OpenNIC Project: DNS Neutrality!

Lately, the subject of internet censorship has been on my mind a lot, and that shouldn’t be surprising, given this whole net neutrality debate.

So, I was intrigued when a friend introduced me to OpenNIC, which aims to be an alternative, decentralized DNS root.


OpenNIC is a user-owned and controlled top-level network information center (NIC). Its intention is to offer an alternative to established top-level domain (TLD) registries, like ICANN. The list of servers can be found here: OpenNIC Public Servers

The idea behind it, in a nutshell, is like a decentralized internet, somewhat like ZeroNet or Freenet, although OpenNIC hasn’t quite been developed to that point yet. I’m sure if you get into the technical details, they’re quite different – it’s the “decentralized” concept that they have in common.

Actually, this may interest some of you – I know how people like to access unusual TLD names that aren’t part of the usual registry. Well, you can do that with OpenNIC! Among the top-level domains available through OpenNIC are: .bbs, .chan, .cyb, .dyn, .geek, and .pirate. Just those domain names alone make me want to explore this further!

Here’s a list of the current TLDs available on OpenNIC (see OpenNIC – Wikipedia for more info):

Top Level Domain Names on OpenNIC

Name Intended Use
.bbs Bulletin Board System Servers.
.chan Imageboards and related communities (like 4chan).
.cyb Cyberpunk-related content.
.free Organizations that support non-commercial use of free internet.
.geek Geeky and nerdy stuff.
.gopher Content delivery using the gopher protocol.
.indy Indy media and arts-related sites.
.libre Similar to .free.
.neo General purpose (might include Keanu Reeves – whoa).
.pirate Internet freedom and sharing.

…and a few others, which are listed on the Wikipedia article. If you’re interested in discovering some of these sites, check out their search engine grep.geek; at the moment, you could say it’s the “OpenNIC Google.”


Now, like Tor, it may be hard to navigate at first, but that’s part of the fun I’m having with it, personally – just exploring. I have noticed that, as on Tor, a lot of the sites go down frequently, but that doesn’t really bother me anymore. So, let me guess – you’re wondering if there are any “disturbing” links on it?

I’ve come across very few so far, but if I find others, I’ll let you know. There was an interesting site called url.oz, which featured the art of Alex Milea:


Would you consider that disturbing? There was also a site for an organization called Nationalist Front, which is a white supremacy (or is it “alt-right”?) group.


That didn’t surprise me all that much, because there are similar sites on Tor, Freenet, etc., that I’ve come across. Complain all you want, but I’m not linking to that one – it’s easy to find if you join the network.

One other site that I found interesting was called Anarplex, which is at shadowlife.bit. It’s a site involving “crypto-tribes, phyles, crypto-anarchy, [and] agorism.” I had been on their onion site (y5fmhyqdr6r7ddws.onion) before as well, and it had always intrigued me.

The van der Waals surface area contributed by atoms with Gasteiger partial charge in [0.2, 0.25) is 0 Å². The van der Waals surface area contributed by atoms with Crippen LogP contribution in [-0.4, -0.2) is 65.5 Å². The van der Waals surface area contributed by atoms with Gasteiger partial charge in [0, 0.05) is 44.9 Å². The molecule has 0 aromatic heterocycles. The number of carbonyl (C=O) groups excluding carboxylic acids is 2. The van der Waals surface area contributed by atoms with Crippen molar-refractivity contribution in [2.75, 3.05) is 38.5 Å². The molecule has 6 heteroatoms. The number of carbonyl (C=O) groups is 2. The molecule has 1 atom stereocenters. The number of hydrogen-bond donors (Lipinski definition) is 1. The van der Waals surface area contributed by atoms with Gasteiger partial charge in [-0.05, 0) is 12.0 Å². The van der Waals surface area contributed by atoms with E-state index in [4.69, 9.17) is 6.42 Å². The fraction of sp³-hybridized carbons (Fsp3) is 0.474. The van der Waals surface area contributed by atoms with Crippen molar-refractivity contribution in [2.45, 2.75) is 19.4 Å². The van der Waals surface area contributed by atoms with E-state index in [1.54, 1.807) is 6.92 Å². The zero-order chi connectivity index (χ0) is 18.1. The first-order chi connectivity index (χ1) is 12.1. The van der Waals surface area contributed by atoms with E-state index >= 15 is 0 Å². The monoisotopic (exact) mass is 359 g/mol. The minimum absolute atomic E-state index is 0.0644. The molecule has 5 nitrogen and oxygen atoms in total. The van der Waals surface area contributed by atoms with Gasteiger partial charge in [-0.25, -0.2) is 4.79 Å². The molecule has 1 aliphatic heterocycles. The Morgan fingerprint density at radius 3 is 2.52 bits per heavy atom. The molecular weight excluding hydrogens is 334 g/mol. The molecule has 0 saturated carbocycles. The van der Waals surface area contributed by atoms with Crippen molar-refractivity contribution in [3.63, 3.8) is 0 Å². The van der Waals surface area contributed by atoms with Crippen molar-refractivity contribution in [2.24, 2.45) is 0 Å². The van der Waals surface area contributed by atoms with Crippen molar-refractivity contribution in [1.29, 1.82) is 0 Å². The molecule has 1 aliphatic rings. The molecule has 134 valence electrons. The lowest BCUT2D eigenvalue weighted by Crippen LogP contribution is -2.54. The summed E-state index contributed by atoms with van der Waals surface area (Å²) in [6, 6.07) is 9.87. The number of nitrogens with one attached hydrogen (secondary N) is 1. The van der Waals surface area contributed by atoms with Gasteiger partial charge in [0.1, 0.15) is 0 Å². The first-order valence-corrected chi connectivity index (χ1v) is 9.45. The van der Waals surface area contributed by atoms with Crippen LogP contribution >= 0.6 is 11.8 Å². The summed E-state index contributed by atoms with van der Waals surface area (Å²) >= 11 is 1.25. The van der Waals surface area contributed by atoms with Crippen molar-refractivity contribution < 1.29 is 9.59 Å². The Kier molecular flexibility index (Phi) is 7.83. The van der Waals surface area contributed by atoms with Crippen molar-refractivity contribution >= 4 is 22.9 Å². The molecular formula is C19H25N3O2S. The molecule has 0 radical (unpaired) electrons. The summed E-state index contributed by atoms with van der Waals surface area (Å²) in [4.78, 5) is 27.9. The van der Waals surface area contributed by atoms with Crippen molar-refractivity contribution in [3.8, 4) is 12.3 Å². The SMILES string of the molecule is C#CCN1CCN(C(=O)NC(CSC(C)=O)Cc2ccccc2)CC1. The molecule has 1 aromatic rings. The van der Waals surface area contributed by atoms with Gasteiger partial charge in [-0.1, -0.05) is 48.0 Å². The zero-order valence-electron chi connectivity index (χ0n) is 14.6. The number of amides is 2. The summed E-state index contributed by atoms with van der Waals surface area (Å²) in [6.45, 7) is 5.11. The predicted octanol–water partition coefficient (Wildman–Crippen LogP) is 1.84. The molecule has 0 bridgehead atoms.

Anyway, as I’m fond of saying, disturbing sites aren’t really the point, and they never were. As with Tor and the other networks, the idea behind OpenNIC is to have an independent “internet” that isn’t controlled by ISPs and large corporations.

Oddly, all the people who are obsessed with things like “Marianas Web” might want to check this out – it’s kind of the same idea, being that it’s not part of “the internet” and is run independently.

Questions? Comments? Feel free to ask.

P.S. Here are a few more OpenNIC links for you to explore:







Dear FCC – I Care About Net Neutrality


It occurred to me that as a writer, particularly one who talks about controversial subjects, that “net neutrality” should matter to me. And it should matter to you too.

Without it, ISPs (the big guys like Comcast, AT&T, and Time Warner Cable) would have full ability to create so-called “Internet fast lanes” that give preference to certain websites over others. Is that what you want?

On July 12, 2017, net neutrality allies sent 1.6 million comments to the FCC, many in creative ways, demonstrated what would happen if net neutrality were abandoned, and the reins given over to such big-name ISPs. For a few examples, stop by Massive protest to save #NetNeutrality sweeps the internet


While the big day of protest is over, on the site Dear FCC, It’s Our Internet and We’ll Fight to Protect It, they give you a chance to write a letter to the FCC and explain why net neutrality is important to you.

I did so today, and you can too – I urge all of you who care about freedom on the internet, and the liberty to use and access what you want, to do the same!

It feels as though we’re going backwards in time, with a whole lot of pro-censorship laws being enacted right now, such as the anti-encryption bills in the US, Australia, and the UK.

We, the people, need to speak out. Join me in this fight.

And of course, if you have suggestions, feel free to add them here!